Once in Mexico

Extravagant and kind of goofy final installment in Mariachi series

A DOG IN THE HAND <br>Mickey Rourke (Billy) holds on to that puppy while Willem Dafoe (Barillo the drug lord) waits for the Mariachi

Mickey Rourke (Billy) holds on to that puppy while Willem Dafoe (Barillo the drug lord) waits for the Mariachi

Once Upon a Time in Mexico Starring Antonio Banderas, Johnny Depp, Willem Dafoe and Selma Hayek. Directed by Robert Rodriquez. Rated R.
Rated 3.0

The exuberant absurdity of the latest installment in the Rodriguez-Banderas El Mariachi series reeks of extravagant spoof, but I’d say the thing is more goof than spoof. The title echoes those of Sergio Leone’s most ambitiously over-the-top epics (Once Upon a Time in the West and Once Upon a Time in America), but Rodriguez is emulating more than spoofing and recycling Leone’s operatic spaghetti into his own brand of Tex-Mex guacamole with a flamboyantly fictional Mexico playing itself out in real Mexican locations.

Antonio Banderas, the man with the machine-gun/guitar, continues to do his flamenco/kung fu/Mexi-Matrix thing here, and Rodriguez takes care to give him moments of demigod dignity and demonic menace amid the campy macho swagger, the throwaway surrealism and assorted absurdist escapades. Character and story seem to revel in kitsch but without sacrificing a certain comic gravity.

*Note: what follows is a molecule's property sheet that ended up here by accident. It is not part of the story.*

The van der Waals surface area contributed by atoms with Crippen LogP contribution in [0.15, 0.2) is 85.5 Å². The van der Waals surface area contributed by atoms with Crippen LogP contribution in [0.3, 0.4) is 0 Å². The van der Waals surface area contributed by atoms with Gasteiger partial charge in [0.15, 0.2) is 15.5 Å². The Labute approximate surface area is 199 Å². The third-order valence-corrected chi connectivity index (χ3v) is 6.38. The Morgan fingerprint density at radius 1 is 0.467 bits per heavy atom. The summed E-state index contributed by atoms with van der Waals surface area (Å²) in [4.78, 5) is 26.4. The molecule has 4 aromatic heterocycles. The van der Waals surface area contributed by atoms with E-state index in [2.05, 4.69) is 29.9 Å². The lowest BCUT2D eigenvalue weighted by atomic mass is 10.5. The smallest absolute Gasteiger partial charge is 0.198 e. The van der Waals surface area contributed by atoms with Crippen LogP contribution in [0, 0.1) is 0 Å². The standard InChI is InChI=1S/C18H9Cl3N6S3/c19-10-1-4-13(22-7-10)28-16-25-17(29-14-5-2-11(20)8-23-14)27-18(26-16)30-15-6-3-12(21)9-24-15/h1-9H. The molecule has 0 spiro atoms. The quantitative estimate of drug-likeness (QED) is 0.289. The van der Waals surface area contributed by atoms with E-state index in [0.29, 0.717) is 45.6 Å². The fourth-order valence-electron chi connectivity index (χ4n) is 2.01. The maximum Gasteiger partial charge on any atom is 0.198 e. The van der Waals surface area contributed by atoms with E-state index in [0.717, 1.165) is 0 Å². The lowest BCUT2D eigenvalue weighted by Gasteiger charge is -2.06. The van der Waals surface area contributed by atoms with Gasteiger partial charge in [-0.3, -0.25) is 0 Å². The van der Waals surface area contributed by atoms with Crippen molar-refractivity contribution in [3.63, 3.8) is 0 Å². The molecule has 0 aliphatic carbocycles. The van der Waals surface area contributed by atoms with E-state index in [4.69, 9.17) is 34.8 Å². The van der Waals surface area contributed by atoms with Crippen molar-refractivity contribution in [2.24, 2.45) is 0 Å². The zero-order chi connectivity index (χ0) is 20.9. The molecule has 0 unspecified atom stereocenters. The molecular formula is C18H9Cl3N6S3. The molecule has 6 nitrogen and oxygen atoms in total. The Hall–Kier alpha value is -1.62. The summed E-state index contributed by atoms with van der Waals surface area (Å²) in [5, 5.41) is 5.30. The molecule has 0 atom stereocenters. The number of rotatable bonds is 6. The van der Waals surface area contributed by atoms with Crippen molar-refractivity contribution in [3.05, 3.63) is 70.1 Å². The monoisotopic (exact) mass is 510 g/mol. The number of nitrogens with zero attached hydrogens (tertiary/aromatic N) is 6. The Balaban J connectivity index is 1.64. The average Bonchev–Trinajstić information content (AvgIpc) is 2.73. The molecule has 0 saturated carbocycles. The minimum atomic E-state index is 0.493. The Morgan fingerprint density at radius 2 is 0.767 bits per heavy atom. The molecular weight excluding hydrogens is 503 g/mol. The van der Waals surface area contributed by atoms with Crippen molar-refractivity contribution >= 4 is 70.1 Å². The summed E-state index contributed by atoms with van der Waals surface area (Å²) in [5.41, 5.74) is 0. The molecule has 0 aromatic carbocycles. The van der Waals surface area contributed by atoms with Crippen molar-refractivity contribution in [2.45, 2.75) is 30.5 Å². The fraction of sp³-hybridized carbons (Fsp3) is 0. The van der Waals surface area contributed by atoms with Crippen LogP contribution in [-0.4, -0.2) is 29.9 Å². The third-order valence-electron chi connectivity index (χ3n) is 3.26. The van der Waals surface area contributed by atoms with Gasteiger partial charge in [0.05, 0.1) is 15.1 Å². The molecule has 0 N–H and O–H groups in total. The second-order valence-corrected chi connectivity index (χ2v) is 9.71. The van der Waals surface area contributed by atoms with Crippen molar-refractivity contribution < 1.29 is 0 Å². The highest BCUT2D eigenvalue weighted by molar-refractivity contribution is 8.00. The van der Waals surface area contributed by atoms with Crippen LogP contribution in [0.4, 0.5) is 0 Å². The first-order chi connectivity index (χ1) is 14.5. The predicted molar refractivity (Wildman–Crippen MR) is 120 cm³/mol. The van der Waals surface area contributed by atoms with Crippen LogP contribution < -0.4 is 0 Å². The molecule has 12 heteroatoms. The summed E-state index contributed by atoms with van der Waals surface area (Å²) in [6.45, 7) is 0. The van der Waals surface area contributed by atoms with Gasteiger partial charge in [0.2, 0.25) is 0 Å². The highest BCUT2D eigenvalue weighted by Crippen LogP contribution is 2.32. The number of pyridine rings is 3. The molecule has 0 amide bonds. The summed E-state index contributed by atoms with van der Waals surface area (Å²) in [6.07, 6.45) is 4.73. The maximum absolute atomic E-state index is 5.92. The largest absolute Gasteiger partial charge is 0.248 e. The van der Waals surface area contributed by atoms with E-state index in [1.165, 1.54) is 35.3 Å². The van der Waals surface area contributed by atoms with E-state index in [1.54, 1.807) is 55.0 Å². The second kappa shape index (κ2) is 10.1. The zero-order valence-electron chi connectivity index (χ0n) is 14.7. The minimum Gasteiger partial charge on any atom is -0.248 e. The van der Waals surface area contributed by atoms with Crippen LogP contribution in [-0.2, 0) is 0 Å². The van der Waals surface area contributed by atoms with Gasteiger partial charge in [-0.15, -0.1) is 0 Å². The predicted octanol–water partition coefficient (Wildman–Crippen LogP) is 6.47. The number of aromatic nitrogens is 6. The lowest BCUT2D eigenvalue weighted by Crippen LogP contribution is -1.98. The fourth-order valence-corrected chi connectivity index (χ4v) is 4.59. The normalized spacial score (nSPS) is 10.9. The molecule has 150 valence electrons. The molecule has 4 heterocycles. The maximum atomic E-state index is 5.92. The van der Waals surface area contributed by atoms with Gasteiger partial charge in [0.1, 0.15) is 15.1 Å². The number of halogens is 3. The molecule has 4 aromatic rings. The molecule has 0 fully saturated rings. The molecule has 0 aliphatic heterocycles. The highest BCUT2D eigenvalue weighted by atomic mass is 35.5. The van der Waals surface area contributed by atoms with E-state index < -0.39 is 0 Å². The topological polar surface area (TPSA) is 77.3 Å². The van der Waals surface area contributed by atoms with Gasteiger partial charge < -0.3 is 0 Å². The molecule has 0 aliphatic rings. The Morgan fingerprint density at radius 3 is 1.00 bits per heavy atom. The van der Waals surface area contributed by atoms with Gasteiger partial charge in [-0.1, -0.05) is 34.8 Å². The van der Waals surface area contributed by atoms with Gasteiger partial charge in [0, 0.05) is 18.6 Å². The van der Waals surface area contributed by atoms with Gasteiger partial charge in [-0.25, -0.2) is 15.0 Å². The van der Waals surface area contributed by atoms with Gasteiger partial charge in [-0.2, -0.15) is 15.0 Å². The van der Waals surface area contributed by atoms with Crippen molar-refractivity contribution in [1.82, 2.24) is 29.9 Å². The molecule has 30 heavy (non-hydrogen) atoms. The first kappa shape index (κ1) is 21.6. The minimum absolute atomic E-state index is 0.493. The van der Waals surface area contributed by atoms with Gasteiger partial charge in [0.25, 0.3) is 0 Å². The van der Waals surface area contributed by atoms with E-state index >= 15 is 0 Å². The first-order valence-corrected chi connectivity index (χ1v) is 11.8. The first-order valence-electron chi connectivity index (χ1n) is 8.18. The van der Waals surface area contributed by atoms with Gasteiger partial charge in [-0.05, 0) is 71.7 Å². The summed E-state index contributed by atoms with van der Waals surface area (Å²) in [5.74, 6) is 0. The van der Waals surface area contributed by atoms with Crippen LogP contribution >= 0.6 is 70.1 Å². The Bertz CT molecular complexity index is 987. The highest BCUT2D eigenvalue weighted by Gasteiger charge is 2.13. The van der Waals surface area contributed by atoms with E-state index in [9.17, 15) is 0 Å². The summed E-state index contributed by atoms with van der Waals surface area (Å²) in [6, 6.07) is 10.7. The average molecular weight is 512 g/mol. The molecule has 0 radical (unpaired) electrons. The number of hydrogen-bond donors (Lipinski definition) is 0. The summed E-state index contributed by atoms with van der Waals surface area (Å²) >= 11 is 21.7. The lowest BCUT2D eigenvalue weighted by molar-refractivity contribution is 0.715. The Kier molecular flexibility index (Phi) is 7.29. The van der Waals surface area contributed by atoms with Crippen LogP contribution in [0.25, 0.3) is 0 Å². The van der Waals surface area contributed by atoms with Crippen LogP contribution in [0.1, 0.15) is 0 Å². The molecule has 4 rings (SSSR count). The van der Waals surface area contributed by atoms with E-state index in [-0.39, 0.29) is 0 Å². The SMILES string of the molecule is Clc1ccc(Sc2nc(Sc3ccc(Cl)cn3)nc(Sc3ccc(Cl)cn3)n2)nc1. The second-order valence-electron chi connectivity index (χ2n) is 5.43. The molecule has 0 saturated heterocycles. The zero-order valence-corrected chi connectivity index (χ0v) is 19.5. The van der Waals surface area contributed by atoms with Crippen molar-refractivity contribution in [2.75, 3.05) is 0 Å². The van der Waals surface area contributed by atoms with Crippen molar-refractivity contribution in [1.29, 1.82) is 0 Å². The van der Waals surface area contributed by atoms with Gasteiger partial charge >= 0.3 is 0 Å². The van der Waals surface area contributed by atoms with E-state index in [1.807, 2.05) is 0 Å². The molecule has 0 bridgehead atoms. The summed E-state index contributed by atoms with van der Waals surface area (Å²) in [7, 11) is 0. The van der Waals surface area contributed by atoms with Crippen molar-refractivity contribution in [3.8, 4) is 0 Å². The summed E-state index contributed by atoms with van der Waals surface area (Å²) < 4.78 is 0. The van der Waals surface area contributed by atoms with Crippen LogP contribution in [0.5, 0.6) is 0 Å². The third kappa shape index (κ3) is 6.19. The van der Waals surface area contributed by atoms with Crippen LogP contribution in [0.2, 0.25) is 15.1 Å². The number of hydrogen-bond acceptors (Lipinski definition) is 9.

But Banderas is only one part of OUATIM. Multiple sideshows are a big part of the fun—outlandish dream sequences, a nutty FBI retiree (Ruben Blades) doing suspense movie soliloquies, Cheech Marin bluffing his way through digressions disguised as expository dialogue, cowboy-hatted Mickey Rourke as a chihuahua-carrying criminal who would love getting extradited from Mexic0 to a nice American jail. And Selma Hayek with star billing but appearing only in flashbacks and dream sequences.

And we still haven’t mentioned Johnny Depp, who just may be the true presiding spirit and the guiding light of hipster goofing in this episode. He plays a jive-talking CIA agent with a flair for outlandish costumes, which may or may not be disguises. He is also the victim of one of the film’s detours into horror film territory, but even that comes off as some sort of hipster put-on—especially in that it provides him with an occasion to do some comic riffing on Oedipus Rex and the Blind Samurai, simultaneously.